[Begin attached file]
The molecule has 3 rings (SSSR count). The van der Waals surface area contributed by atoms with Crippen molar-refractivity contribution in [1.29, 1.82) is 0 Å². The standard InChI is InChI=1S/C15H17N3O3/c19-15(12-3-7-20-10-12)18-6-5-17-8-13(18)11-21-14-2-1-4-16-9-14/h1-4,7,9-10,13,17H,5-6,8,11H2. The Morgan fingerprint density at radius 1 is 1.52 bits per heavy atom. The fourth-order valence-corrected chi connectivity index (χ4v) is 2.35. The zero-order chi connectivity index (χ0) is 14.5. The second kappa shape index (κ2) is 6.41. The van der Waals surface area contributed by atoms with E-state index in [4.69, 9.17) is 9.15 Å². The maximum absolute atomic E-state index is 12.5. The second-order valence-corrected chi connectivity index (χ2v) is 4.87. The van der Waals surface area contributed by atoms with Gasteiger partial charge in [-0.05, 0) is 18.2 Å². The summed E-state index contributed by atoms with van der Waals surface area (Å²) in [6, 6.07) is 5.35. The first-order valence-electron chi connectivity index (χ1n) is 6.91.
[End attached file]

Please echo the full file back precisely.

The molecule has 3 rings (SSSR count). The van der Waals surface area contributed by atoms with Crippen molar-refractivity contribution in [1.29, 1.82) is 0 Å². The standard InChI is InChI=1S/C15H17N3O3/c19-15(12-3-7-20-10-12)18-6-5-17-8-13(18)11-21-14-2-1-4-16-9-14/h1-4,7,9-10,13,17H,5-6,8,11H2. The Morgan fingerprint density at radius 1 is 1.52 bits per heavy atom. The fourth-order valence-corrected chi connectivity index (χ4v) is 2.35. The zero-order chi connectivity index (χ0) is 14.5. The second kappa shape index (κ2) is 6.41. The van der Waals surface area contributed by atoms with E-state index in [4.69, 9.17) is 9.15 Å². The maximum absolute atomic E-state index is 12.5. The second-order valence-corrected chi connectivity index (χ2v) is 4.87. The van der Waals surface area contributed by atoms with Gasteiger partial charge in [-0.05, 0) is 18.2 Å². The summed E-state index contributed by atoms with van der Waals surface area (Å²) in [6, 6.07) is 5.35. The first-order valence-electron chi connectivity index (χ1n) is 6.91.